Chris Davenport becomes first to ski all 54 of Colorado’s 14ers in one year |

Chris Davenport becomes first to ski all 54 of Colorado’s 14ers in one year

Jon Maletz
Aspen's Chris Davenport skied all 54 of Colorado's 14ers over the last year. The only other person on record to ski all the 14ers in the state was Lou Dawson of Carbondale, who accomplished the feat over 13 years. (AP Photo)

Chris Davenport has finally reached the top. Friday, some 362 days after his mission to climb and ski all 54 of the state’s fourteeners began with a descent of Mount Lincoln’s Putnam Gulch, Davenport triumphantly stood on top of Longs Peak.

Fittingly, Davenport, alongside Aspenites Neal Beidleman and Nick Devore, descended a line named Home Stretch and into history. Davenport becomes just the second man to accomplish the feat, joining Carbondale’s Lou Dawson, and the first to complete it in one year.

“Man, you couldn’t have scripted it any better for drama,” Davenport said Friday night. “I got it. I’m done. It was as perfect a day as I’ve ever had on a fourteener.”

Wind gusts in excess of 70 mph coupled with temperatures that dipped to 20 below zero Wednesday forced Davenport and others to turn back 1,655 feet from the summit. Friday, Mother Nature obliged.

“There was a higher power at work. The mountain gods and Longs Peak opened their arms to us today,” Davenport said. “It was very special.”

Davenport left Aspen on Thursday afternoon and met Devore, who had driven nine hours from Salt Lake City to Boulder; he arrived at 12:30 a.m. Friday. The group began skinning up Longs at 6:30 a.m. under clear skies. By 1 p.m., they were basking under clear skies and 30-degree temperatures on the summit.

The weight of the moment did not hit Davenport, however, until he completed the descent.

“There were mixed emotions on the summit,” he said. “I knew being there was half the battle. I wanted to be reserved and humble. It wasn’t until I skied out the bottom that all of sudden I felt a flood of emotion and excitement.”

Dawson remembers the feeling. He began his assault on Colorado’s highest peaks in 1978 on Castle Peak and completed it in 1991 following a 16-mile, 16-hour ascent and descent of Kit Carson Peak.

“There was elation and joy. I remember standing on top of Kit Carson and taking some time to feel the emotions of what its like to finish such a big goal,” Dawson said Wednesday. “There were equal measures of elation and relief. It was similar to any big life-defining, powerful experience.”

After calling his wife and family, Davenport called Dawson to share the good news late Friday evening.

“He said he had been waiting by the phone,” Davenport said. “He was one of the first people I wanted to call after my wife to thank and vent some of that emotion. It was incredible. He’s been an incredible mentor and inspiration for me. I only hope I can have the same affect on people like he has had on people like me.”

Close to 1,000 people registered on the project’s website,, to receive trip reports and updates. Countless more logged on to track Davenport’s progress. Among them was Dawson, who said he “tracked what Chris was doing like a fanatic football fan.” Davenport planned on stopping Friday at Copper Mountain to accept the Skiing Magazine Slayin’ It award for ski mountaineer of the year. The awards are running in conjunction with this week’s U.S. Freeskiing Open.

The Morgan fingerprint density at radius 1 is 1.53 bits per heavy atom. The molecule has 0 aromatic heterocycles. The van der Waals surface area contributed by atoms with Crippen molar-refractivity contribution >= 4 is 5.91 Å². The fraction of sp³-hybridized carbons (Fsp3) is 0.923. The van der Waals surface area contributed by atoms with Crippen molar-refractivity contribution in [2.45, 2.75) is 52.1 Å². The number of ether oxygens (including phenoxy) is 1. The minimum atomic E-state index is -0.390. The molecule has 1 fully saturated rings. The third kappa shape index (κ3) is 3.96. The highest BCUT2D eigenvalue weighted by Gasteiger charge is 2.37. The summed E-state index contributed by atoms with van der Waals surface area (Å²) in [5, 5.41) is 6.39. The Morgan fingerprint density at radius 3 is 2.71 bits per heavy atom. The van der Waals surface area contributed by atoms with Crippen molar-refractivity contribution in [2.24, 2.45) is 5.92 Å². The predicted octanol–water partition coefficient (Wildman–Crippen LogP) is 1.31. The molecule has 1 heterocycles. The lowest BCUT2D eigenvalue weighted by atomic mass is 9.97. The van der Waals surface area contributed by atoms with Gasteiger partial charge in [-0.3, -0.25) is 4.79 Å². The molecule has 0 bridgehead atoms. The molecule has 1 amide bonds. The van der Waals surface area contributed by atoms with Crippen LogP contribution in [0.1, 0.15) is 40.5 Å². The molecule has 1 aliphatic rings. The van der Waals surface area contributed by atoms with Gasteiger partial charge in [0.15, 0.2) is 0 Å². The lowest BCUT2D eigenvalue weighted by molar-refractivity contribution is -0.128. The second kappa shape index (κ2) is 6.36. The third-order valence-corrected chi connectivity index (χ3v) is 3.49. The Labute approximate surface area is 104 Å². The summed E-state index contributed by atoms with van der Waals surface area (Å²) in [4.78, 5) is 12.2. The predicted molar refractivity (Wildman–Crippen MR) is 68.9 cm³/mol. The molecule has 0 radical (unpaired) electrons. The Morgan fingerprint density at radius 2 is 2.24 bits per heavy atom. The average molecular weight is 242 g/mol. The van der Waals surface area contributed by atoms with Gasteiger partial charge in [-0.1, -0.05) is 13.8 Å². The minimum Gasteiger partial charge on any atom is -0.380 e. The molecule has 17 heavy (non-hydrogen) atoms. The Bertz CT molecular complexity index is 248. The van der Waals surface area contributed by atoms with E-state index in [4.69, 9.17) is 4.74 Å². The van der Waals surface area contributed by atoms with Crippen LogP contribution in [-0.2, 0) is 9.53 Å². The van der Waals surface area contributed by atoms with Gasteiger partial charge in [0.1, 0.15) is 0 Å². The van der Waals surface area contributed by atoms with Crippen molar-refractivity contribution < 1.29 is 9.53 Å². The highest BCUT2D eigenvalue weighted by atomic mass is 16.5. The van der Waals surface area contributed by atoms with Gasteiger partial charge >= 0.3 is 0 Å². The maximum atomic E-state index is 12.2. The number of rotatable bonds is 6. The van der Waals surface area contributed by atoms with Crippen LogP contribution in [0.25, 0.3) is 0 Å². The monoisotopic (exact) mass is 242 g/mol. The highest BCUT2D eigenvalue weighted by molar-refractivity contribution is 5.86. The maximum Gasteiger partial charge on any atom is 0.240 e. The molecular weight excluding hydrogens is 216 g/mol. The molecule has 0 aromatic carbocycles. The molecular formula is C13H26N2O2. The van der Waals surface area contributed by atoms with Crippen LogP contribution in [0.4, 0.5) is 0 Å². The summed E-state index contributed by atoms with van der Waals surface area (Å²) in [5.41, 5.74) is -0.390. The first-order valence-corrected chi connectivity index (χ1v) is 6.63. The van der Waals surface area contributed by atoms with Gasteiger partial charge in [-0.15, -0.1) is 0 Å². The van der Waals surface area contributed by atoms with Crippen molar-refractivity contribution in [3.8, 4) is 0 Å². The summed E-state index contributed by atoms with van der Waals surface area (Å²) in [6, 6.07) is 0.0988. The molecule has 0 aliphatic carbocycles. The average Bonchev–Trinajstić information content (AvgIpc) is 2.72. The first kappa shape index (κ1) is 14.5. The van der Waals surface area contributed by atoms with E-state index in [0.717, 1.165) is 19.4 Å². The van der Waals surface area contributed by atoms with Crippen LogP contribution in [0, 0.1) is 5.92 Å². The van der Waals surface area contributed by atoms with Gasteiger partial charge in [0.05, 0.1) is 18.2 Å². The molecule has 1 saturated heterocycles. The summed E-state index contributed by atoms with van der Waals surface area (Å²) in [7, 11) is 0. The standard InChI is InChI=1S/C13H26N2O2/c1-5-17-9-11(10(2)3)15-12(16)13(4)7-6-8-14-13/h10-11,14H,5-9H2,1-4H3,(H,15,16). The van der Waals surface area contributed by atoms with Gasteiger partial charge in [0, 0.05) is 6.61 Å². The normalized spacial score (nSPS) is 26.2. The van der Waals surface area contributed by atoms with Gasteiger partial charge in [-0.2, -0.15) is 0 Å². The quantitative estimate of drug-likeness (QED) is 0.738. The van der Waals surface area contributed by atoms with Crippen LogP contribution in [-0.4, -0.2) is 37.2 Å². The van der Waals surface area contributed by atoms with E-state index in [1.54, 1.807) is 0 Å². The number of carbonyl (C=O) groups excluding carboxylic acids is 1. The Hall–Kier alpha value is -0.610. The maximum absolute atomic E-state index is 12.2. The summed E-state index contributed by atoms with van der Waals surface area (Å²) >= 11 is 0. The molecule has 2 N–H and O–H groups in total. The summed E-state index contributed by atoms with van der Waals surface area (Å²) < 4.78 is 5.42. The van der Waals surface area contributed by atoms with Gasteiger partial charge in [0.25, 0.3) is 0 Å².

When he does make it back to the valley, Davenport said he’s looking forward to posting his Longs Peak trip report online.

“I have to thank all those people that came before, from Dawson to Jason Ivanic to a lot of skiers out there,” Davenport said. “They are all incredible ,and they all motivated me. While this was a personal goal, and it’s extremely rewarding and fulfilling and spiritual, this is all about sharing with friends.”

Aspen’s Ted Mahon was with Davenport during Wednesday’s failed attempt on Longs. He waited anxiously for word of the group’s progress Friday. He received a text message from Beidleman shortly before 2 p.m.

“It would’ve been a fun moment to be a part of,” Mahon said. “It was kind of cool to be part of the team, even if I only had a day here or there with Chris. He raised the bar for everyone. He somehow managed to keep pulling it off.”

It was far from easy. A lack of snow delayed the project for three weeks at the beginning of 2006, a trend that persisted for much of the winter and spring in certain areas of the state. Near misses abounded. All told, Davenport logged nearly 33,000 miles crisscrossing the state in his truck.

Friday’s success was well worth the tribulations. And while he admitted he was exhausted, Davenport said the project has given him a renewed appreciation and ardor for the mountains.

“The funny thing is, after skiing 54 peaks in a year and dedicating my life to it, I’m more inspired and passionate about the mountains than I ever was before,” he said. “I don’t think it will completely sink in until I wake up tomorrow.”

For now, Dawson, who joined Davenport on Ellingwood Point on May 1, hopes those people that who their concerns about the pro skier’s motives are silenced.

“Chris made it clear he had some goals, and by the same token he wasn’t out there chest-beating or saying he was the only guy to have done this or the other,” Dawson said. “He managed to nail all those peaks in fantastically grand style, and his willingness to share has been wonderful. I have a huge amount of respect for Chris and anyone who gets out there.”